When I was seventeen something unusual happened to me.
I was watching a film about the civil war in a local cinema.
There was a cavalry charge, and as a horse leapt a wall of pikes
something snapped inside me. I walked out of the cinema and towards
the countryside. In half an hour I was pacing down a lane, walking
towards the afternoon sun, not knowing what was happening. I felt I
didn't know where I was but I had a purpose I couldn't express. I
was tense, crying, and although I couldn't stop walking I felt my
body begin to lock up.
As this became more unbearable I saw nature change. Instead of
hedges and trees I saw green fire, solid things shone and
everything about me was filled with a common life, a moving fire
that I saw as revelation.
From horizon to horizon the sky became a single convex light,
and a wave of emotion passed from the centre of my body out along
my limbs through my hands and feet. The sky seemed to come down to
touch me. I felt unspeakable relief. I seemed to be leaving my
body. I fell on my knees facing the sun, prayed, and fell
When I awoke I was under an oak tree, looking up. Through the
branches I saw a pigeon flying. I felt I had left my body: the bird
was me. After a while the world quietly reurned to normal. I got up
and went home.
Had I seen God ? Was this Hopkins's Heracletean fire of The
Resurrection ? I didn't know. But I was grateful for The Bible for
giving me a language to think about such things. I began to find it
difficult to deal with everyday life, so to get my barings I went
to stay with some monks at an Anglican Franciscan friary. I was
given a mentor. The crucial theological point became "Did my
experience make me behave more kindly to my fellow man?" If
it did, then it may have been a sign of Christian Grace. I looked
into myself and, over some time, I found that it did not.
If anything, the experience cut me off from others. I read
Marganita Lasky's "Ecstasy, a study in secular religious
experience" and found that historically my experience was quite
common. (John Carey mentions Lasky in What Good are The
Arts? and William James , whom I've not read, also deals
with this in Varieties of Religious Experience).I realised
it could be interpreted in different ways. A girl friend said,
wryly, that it was all to do with sex.
Now, much later, I see this event as something that can happen
to people and that, when it does, needs support and context
for it to be bearable and, even, useful. It's the sort of thing I
recognise in the poetry of Traheren and hear in the music of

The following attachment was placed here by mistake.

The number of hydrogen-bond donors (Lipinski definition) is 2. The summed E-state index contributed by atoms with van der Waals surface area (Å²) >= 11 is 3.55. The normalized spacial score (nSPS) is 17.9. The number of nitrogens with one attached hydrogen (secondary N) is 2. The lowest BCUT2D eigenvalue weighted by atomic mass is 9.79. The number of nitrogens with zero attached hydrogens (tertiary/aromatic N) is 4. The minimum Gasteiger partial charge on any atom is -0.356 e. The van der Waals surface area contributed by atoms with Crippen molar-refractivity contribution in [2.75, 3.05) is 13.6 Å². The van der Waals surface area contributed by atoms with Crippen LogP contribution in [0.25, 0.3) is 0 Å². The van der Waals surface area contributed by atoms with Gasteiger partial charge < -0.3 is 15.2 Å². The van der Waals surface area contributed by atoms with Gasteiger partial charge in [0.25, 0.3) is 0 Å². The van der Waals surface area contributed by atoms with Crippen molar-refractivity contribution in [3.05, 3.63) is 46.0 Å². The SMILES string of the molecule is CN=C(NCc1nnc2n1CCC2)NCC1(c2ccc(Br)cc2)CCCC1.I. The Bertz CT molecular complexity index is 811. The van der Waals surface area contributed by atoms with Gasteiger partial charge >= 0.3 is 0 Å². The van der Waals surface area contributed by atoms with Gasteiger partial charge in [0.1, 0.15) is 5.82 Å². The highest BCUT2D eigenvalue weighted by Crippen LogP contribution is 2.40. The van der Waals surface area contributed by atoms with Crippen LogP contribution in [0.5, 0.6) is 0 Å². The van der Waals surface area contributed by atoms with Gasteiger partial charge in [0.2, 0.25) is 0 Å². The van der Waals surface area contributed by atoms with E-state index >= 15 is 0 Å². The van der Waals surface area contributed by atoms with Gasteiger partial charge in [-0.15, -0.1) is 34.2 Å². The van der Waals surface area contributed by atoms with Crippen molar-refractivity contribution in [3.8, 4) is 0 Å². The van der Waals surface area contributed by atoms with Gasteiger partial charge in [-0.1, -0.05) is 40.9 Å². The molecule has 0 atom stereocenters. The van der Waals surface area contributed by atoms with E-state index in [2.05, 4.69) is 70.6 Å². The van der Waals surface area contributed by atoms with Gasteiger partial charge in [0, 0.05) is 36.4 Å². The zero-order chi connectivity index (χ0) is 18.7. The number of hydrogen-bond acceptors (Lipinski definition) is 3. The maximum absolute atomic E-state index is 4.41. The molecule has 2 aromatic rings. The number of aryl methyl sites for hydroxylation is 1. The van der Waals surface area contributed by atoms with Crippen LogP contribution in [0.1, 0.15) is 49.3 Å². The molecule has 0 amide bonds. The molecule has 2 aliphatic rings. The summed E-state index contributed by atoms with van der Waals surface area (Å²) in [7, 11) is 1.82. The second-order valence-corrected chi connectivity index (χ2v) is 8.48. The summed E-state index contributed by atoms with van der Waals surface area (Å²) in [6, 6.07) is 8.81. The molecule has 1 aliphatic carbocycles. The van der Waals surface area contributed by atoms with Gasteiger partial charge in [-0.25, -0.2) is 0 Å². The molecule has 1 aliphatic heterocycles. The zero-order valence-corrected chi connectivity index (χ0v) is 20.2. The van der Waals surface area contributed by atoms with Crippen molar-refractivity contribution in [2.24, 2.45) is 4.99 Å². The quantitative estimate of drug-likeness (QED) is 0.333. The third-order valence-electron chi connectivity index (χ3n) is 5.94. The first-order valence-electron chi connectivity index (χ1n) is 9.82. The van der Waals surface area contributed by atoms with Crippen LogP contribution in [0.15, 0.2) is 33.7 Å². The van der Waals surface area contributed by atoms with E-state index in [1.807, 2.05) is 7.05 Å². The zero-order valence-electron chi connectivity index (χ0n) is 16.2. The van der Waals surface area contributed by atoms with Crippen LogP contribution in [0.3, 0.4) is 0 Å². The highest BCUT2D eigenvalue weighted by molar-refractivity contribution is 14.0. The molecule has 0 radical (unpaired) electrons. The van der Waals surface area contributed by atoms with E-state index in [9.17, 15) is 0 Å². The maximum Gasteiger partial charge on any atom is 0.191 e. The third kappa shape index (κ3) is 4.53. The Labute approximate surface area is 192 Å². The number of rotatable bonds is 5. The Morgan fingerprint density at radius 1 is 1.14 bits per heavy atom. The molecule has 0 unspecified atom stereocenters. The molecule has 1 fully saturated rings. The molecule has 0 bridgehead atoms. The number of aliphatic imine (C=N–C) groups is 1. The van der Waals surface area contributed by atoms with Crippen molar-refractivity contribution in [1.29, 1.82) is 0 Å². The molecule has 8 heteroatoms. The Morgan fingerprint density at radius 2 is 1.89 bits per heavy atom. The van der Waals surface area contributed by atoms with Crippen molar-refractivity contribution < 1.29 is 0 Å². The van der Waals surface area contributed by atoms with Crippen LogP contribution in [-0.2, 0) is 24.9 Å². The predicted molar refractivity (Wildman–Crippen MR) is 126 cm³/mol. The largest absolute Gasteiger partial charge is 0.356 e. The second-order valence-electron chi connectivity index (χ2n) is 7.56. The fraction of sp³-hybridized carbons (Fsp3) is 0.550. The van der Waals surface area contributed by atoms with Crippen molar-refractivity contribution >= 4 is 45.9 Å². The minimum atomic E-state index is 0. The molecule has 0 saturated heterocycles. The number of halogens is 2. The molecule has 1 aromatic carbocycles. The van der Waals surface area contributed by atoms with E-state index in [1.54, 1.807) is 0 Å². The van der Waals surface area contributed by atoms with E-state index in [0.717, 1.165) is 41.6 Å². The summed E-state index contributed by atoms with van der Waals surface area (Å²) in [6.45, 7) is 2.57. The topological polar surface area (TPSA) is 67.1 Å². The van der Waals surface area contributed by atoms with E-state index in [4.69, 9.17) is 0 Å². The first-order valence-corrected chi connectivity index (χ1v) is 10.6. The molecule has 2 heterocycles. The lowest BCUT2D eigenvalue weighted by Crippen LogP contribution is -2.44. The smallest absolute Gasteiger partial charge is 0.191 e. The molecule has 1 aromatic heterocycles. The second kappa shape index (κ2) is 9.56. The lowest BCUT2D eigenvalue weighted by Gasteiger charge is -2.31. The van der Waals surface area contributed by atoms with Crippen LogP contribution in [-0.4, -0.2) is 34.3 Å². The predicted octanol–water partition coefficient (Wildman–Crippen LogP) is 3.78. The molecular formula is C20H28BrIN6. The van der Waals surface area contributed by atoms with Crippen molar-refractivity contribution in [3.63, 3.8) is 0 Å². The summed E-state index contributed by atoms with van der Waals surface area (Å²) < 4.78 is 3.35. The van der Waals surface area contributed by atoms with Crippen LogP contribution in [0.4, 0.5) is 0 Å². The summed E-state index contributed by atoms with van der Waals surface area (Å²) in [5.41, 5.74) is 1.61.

composers like Finzi and Vaugh Williams. I also see it
bubbling through the letters of John Constable. The most important
thing these artists have in common is that they take intense
private experience of nature - nature in the senses - and
turn it into something that can be shared by others, a man made
nature that shares a sense of wonder at being in the natural
A few days afterwards I made this drawing in the back of a
I remember not liking the expressiveness of the paintings I
produced in the next few months. Too much fantasy. This is a view
of the Staffordshire and Worcestershire canal:
I thought Emile Nolde's landscapes were wonderful but, even at
school, John Constable seemed the real deal in landscape painting:
passionate, but closely involved with the world around him and
taking an interest in many branches of knowledge.
Since then, I've felt that the real challange in visual art is
to get closer to the realities of the visual world. You can see
this reaction in the approach I took at art school, and it drives my sometimes
unusually 'scientific' methods now.
But there are many limits to objectivity, and I hope my new work with
water will be intimate with imagination - that's the best
I can say for now.
On reflection, the visual quality of the experience, which
would be utterly unnerving if experienced in
isolation, has helped me to think about painting.
Sight is a miraculous interface between the internal and
external worlds. So an observational painting is a negociation
between the outer and the inner. Polarising this as objective
external v affective internal is literally non-sense. Think of
the glance of a loved one's eye.
This tells us something internal about visual tradition too,
because ways of painting are ways of seeing that exist without us
as individuals, thank you. When we learn to make art in a certain
way the tradition thinks us.
A great tradition like European observed landscape is there to
learn. Encouraged by market forces perhaps, some artists have
difficulty in seeing how much tradition gives them. In art, the ego
only goes so far.
Without understanding the technical detail of his thought, a
philosopher who seems to me to be close to my feelings about
realism in art is Don Cupitt, who's much broader view is somewhat
confusingly called "non-reaism".
Cupitt refers to Richard Rorty's idea that beliefs are 'tools',
not copies. I like that, and I feel it squares with the idea that
there is real information about the world in perception (it's not
fantasy) but it is the perciever who, astoundingly, creates a
representation of the world in his or her own brain - or on the
As a visual artist, I feel the primary discoveries are somehow
"out there" and "in here" at the same time.
Here is a link.